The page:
Bad year, month 2 (December): Warning signs of the slow year ahead
By the time campaign landed in December (to overall quite positive reviews) the mood on the F2P multiplayer had turned venomous, based on a crappy battle pass, a narrow map selection and limited playlists. 343 announced that the first season would drag on six months, cementing the dread that Infinite’s core multiplayer issues were a long, long way from being solved. The reality turned out to be worse than the fear.
Issues that players felt needed to be addressed immediately were clearly way down the roadmap. However complex they were from a development standpoint, they seemed frustratingly simple to players. For example, Infinite launched with a progression system based around daily and weekly challenges. But everyone hated them:
- Many required specific gametypes that players just had to hope to get into via matchmaking
- Others required using certain weapons or playing in a specific way, like a melee hit to the back
- Simply playing the game rewarded no XP until 343 hastily patched in challenges that rewarded playing your first few matches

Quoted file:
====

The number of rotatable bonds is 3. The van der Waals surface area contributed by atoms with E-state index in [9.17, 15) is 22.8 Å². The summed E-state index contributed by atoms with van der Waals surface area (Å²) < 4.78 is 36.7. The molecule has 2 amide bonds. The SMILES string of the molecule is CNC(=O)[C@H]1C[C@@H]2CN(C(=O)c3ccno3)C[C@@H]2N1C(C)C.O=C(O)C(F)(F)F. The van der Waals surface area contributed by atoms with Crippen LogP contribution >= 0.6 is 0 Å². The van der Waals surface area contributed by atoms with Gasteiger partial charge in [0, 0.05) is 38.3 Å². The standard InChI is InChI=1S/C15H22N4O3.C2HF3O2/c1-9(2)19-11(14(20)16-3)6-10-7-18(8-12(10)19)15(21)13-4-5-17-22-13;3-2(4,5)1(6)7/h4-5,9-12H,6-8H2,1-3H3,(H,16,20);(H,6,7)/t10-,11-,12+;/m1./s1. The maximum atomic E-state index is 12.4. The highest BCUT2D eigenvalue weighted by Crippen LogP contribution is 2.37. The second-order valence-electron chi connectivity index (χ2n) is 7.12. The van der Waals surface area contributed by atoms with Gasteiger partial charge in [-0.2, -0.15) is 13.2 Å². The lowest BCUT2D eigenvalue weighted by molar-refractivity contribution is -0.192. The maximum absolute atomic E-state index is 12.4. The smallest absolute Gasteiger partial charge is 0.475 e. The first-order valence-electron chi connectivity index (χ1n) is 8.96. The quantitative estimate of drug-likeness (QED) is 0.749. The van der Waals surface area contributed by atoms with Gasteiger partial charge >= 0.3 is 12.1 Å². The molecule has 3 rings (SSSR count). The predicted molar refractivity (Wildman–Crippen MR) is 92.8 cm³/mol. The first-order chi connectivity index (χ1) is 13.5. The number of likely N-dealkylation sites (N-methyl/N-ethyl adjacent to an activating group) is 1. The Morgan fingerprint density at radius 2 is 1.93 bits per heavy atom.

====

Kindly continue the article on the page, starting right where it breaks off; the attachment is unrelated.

- It took a year, until November 2022, for Infinite to reward match XP for playing and performing well on your team
The battle pass was littered with “challenge swaps” that let you replace one challenge with another, a band-aid for an obviously bad system. The trickle of armor you unlocked felt particularly meager. The season’s first special event had its own free battle pass, which 343 had to alter because it, too, was loaded with challenge swaps and XP filler.
343’s former head of design, Jerry Hook, talked openly about those issues in a December 15 livestream, but also said something that I think encapsulated Infinite’s first painful year: “One of the biggest challenges we knew we’d have, no matter what we did, was that changing Halo’s 20 years of boxed product models to a free-to-play model is not going to be inherently satisfying for most of our players. We get that. However, we don’t think we have to continue to follow normal tropes of the industry to make that effective. We think we can do some things better for our players and better for the game experience, to push that edge a little bit. So we’re taking a look at that across the board.”